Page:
Another currency trader at Royal Bank of Scotland has been suspended as regulators around the world continue their investigation into potential rigging of the £3tn a day foreign exchange market.
The bank would not comment on reports that Ian Drysdale had been placed on leave earlier in the week and was now suspended, becoming the third RBS forex trader to be suspended.
RBS is just one of a handful of banks suspending or firing traders amid allegations that Martin Wheatley, the chief executive of the Financial Conduct Authority, has said are every bit as bad as those about Libor, the benchmark interest rate.
As many as 20 foreign exchange traders are thought to have been asked to stay away from their roles in banks around the world as a result of the investigations which are thought to be at the early stages.
The 81% taxpayer-owned bank is also continuing to take hits to clean up past issues, with a $275m (£165m) payout on Wednesday to settle a class action suit relating to the way it sold mortgage-based securities during the 2008 banking crisis.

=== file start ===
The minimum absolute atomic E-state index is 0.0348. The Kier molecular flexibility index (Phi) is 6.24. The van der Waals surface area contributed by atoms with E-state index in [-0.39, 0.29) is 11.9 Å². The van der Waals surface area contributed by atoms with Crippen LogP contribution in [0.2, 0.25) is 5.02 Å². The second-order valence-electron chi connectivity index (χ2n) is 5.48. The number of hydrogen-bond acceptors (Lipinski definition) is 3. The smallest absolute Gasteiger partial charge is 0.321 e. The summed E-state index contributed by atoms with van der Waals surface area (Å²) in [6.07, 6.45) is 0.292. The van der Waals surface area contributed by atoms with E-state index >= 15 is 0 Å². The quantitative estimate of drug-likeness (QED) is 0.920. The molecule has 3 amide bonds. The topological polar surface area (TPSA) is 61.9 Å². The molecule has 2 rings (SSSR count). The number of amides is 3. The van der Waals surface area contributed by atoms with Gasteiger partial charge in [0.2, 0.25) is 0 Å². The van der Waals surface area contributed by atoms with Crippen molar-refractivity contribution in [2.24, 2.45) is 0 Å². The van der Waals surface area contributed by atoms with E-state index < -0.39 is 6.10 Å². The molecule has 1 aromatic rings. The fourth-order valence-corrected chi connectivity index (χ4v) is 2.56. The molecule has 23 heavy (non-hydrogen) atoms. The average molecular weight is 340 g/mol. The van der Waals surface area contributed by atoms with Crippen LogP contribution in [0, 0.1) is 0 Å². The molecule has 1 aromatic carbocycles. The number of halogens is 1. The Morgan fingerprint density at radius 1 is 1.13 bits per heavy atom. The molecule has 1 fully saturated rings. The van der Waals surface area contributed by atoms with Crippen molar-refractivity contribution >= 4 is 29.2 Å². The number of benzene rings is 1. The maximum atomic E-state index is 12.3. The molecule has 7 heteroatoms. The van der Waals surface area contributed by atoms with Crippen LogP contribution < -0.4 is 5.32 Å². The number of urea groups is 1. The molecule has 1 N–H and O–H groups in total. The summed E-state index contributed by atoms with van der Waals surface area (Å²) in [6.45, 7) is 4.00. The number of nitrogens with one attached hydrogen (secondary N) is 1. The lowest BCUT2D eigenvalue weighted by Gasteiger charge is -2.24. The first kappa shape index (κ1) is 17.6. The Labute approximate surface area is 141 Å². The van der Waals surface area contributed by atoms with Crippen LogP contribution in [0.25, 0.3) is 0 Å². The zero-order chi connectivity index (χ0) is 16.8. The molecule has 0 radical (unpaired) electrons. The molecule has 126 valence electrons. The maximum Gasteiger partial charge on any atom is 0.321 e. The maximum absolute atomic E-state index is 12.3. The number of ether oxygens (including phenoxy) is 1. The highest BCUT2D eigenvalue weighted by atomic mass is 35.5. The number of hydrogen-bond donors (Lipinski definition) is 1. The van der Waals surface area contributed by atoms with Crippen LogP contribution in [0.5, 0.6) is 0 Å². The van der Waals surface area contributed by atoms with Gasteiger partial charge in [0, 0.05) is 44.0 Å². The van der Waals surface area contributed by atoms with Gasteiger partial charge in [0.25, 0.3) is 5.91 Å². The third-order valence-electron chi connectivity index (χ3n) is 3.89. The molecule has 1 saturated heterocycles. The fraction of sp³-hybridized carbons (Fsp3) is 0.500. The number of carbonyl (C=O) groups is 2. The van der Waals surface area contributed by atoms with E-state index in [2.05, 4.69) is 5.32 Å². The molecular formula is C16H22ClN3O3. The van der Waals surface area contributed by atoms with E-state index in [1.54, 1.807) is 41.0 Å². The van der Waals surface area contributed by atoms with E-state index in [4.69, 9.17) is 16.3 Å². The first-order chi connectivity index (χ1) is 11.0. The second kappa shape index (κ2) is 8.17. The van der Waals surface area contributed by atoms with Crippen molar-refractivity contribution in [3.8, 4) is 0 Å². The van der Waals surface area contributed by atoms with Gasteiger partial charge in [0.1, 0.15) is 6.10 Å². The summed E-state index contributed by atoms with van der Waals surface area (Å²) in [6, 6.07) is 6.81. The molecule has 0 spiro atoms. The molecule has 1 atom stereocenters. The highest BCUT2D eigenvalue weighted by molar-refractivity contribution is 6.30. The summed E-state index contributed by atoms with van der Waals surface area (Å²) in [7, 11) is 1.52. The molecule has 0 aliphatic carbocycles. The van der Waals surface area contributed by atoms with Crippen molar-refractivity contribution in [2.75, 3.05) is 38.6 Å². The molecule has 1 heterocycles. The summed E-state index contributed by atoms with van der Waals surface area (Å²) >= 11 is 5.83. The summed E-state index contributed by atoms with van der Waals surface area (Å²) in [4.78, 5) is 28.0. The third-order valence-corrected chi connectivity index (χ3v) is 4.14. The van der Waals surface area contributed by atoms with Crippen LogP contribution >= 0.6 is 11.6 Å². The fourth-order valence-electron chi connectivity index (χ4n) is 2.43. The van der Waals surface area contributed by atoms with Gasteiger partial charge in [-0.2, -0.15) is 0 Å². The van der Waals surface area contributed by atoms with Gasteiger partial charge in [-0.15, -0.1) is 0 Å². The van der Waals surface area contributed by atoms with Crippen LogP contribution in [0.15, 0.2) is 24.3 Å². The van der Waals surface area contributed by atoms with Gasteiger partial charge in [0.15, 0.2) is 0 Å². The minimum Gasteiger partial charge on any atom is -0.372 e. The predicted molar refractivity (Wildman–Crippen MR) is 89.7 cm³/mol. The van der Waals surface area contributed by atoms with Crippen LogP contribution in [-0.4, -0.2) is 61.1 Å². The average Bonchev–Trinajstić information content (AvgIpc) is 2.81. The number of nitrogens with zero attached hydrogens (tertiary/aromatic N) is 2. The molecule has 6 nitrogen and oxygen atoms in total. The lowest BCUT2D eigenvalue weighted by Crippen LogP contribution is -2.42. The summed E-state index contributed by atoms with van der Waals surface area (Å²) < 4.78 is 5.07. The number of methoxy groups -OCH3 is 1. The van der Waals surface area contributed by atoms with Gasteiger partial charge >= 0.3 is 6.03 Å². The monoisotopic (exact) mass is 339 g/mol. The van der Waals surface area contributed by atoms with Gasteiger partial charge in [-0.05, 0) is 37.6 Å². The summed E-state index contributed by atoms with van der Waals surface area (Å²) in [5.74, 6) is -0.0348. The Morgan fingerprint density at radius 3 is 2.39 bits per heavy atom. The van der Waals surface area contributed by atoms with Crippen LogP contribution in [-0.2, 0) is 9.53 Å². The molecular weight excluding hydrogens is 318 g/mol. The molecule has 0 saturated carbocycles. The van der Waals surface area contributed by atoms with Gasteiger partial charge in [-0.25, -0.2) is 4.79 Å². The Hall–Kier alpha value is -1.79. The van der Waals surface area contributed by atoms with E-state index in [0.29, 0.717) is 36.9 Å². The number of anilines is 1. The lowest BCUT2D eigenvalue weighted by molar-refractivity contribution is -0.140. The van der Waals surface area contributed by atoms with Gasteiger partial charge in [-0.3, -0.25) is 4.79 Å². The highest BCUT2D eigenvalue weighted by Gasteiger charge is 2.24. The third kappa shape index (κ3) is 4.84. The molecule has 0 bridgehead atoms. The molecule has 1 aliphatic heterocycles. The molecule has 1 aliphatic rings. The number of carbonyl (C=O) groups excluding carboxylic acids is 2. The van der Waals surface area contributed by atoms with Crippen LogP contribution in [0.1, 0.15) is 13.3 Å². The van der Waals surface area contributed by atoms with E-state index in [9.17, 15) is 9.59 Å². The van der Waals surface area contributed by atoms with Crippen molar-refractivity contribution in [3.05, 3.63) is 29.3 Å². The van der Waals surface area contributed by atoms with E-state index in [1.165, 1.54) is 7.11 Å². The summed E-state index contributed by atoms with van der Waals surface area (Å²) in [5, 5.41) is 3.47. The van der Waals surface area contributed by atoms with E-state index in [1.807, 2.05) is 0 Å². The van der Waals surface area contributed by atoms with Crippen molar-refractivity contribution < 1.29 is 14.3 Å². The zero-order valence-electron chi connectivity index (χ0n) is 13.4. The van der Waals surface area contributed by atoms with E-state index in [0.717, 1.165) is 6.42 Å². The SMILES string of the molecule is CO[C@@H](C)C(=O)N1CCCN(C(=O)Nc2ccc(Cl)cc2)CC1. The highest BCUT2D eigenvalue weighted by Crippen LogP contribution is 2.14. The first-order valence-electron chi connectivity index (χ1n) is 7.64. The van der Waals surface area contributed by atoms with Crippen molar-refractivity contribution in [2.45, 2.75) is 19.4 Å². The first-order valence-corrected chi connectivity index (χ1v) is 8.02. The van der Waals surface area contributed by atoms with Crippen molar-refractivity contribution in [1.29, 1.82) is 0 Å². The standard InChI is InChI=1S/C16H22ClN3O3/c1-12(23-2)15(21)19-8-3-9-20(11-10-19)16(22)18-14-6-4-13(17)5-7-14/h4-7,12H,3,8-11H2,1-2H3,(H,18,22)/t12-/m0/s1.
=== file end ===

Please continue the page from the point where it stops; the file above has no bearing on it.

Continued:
Such costs are among the reasons that the bank is expected to slump to a £8bn loss when it reports its results for 2013 next week, after it said it was setting aside £3bn for forthcoming potential legal bills.
The bank is also continuing to slim down its investment bank, reaching an agreement to sell its equity derivatives business to French bank BNP Paribas under a plan devised by former chief executive Stephen Hester, who was replaced in October by Ross McEwan. The bank did not disclose the size of the sale or the number of individuals involved in the transaction.
The new boss is expected to unveil his strategy for the bank next week.
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